Eram massacre

Eram is a small village in Basudevpur, Bhadrak from Odisha. It plays an important role in the history of Indian Independence movement.[2] It is also known as Rakta Tirtha Eram (The Pilgrim of Blood) and the second Jallianwala Bagh of India.

Eram Massacre
Eram Saheed Smrutistambha.jpg
Eram’s Martyr Memorial
Eram massacre is located in Odisha
Eram massacre
Location of Bhadrak in India
LocationBasudevpur, Bhadrak, Odisha, India
Coordinates21°03′31″N 86°40′38″E / 21.0586°N 86.6773°E / 21.0586; 86.6773Coordinates: 21°03′31″N 86°40′38″E / 21.0586°N 86.6773°E / 21.0586; 86.6773
Date28 September 1942
17:37 (6:30 p.m.)
TargetGathering against the British rulers
Attack type
massacre
Deaths29 [1]
Injured~ 60
PerpetratorsBritish Indian Army unit under the DSP Kunjabihari.
No. of participants
5000

GeographyEdit

Eram is located in Bhadrak district of Odisha and is 8 km away from Basudebpur village of Bhadrak district.

Role in Indian Independence MovementEdit

The village Eram was remote, inaccessible and far from cities, surrounded by the Bay of Bengal and two rivers Gamoi and Kansbans and thick jungles the place was sleepy and silent to reach. From 1920, Eram was a secret place for Utkal Congress meetings, Gopabandhu Das, Harekrushna Mahatab and other Congress leaders used Eram as a place for public meetings to share the messages about Quit India Movement or Non-cooperation Movement of Mahatma Gandhi and to propagate the Gandhian ideals of freedom struggle among the villagers.[3]

1942 Mass attack incidentEdit

On 28 September 1942 there was a huge gathering at that place to protest against British Raj and to prepare a course plan of action to fight against British. Under the leadership of Kamala Prasad Kar a crowd of 5000 people gathered at Eram Melana ground. Afraid of this gathering a police force from Basudebpur police station, led by DSP Kunjabihari Mohanty march towards Eram. As like Jaliyanawala Bagh here, DSP Kunjabihari Mohanty acted as General Dyer and opened fire on the huge gathering at 6:30 PM, within few minutes 304 shots were discharged against the crowd,[4] who were performing the agitation against the British rulers in a peaceful way. Since the field was bounded on three sides,[5] therefore, no one was able to get escape from the field. Within some minutes 29 persons were dead on the spot and 56 were injured. Among the dead of Eram massacre includes one woman named Pari Bewa, who is regarded as the only lady martyr of Odisha. For this incident, Eram is popularly known as Rakta Tirtha Eram (The Pilgrim of Blood).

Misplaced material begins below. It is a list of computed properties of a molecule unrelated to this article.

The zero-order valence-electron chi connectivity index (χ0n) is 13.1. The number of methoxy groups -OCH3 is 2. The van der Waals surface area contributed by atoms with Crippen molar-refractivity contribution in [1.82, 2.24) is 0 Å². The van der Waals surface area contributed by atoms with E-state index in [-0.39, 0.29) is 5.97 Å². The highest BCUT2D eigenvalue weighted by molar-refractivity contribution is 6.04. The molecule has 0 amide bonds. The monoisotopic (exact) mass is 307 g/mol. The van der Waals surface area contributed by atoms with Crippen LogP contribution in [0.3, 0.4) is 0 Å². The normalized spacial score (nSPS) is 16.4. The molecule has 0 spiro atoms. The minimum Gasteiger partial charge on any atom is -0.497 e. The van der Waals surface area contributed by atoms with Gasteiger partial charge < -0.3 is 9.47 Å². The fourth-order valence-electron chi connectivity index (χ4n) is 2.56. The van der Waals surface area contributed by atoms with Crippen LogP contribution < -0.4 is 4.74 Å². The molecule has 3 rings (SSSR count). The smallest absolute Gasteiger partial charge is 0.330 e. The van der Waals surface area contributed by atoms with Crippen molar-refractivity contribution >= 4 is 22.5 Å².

Martyrs listEdit

  • Pari Bewa, Eram, Basudebpur
  • Gopal Chandra Das, Padhnuan
  • Bishwanath Das, Padhuan
  • Bijuli Das, Padhuan
  • Hrushikesh Behera, Padhuan
  • Madan Palai, Padhuan
  • Ballahaba Behera, Padhuan
  • Magha Mahalika, Padhuan
  • Bhua Majhi, Padhuan
  • Kali Ajhi, Padhuan-Kumarpur
  • Radhu Ahalika, Padhuan-Muladiha
  • Dhruba Charana Dey, Padhuan
  • Basudeb Sahu, Padhuan
  • Hari Behera, Padhuan
  • Dibakar Panigrahi, Guda-Kesagadia
  • Krushna Chandra Swain, Padhuan-Kumarpur
  • Bhaban Rout, Padhuan-Nandapura
  • Nidhi Mahalika, Padhuan
  • Brundaban Panda, Padhuan
  • Upa Mallika, Nuangan
  • Krupasindhu Behera, Sankharu
  • Rama Majhi, Padhuan-Kumarpur
  • Mani Behera, Padhuan
  • Kati Sahu, Iswarapur
  • Ratnakar Pani, Sudarsanpur
  • Mani Pradhana, Suan-Sudarsanpur
  • Pari Das, Suan
  • Sankar Mallika, Adhunan
  • Gobinda Rout, Artungan
  • Panu Dash, Nuagaon[6]

In the memory of Martyrs, A martyrs’ memorial was built in Eram. It is one of the tourism places in Odisha.[7]

ReferencesEdit

  1. ^ http://orissadiary.com/Bhadrak/ShowDistrictNews.asp?id=36736
  2. ^ Subas Pani; Harish Chandra Das; Indu Bhusan Kar (1988). Glimpses of history and culture of Balasore. Orissa State Museum. pp. 83, 84. Retrieved 14 August 2012.
  3. ^ "Rakta Teertha Eram: The 2nd Jallianwala Bagh - Orissa POST". www.orissapost.com. 11 August 2015. Retrieved 2 August 2018.
  4. ^ "Odisha Government Portal" (PDF). odisha.gov.in. Archived from the original (PDF) on 20 September 2016. Retrieved 2 August 2018.
  5. ^ "Odisha Government Portal" (PDF). odisha.gov.in. Archived from the original (PDF) on 20 September 2016. Retrieved 2 August 2018.
  6. ^ "Sangram Bhumi Bhadrak | Odisha State Archive". odishaarchives.nic.in. Retrieved 2 August 2018.
  7. ^ "Bhadrakh District - Famous Temples, Tourist, Picnic Places". www.nuaodisha.com. Retrieved 2 August 2018.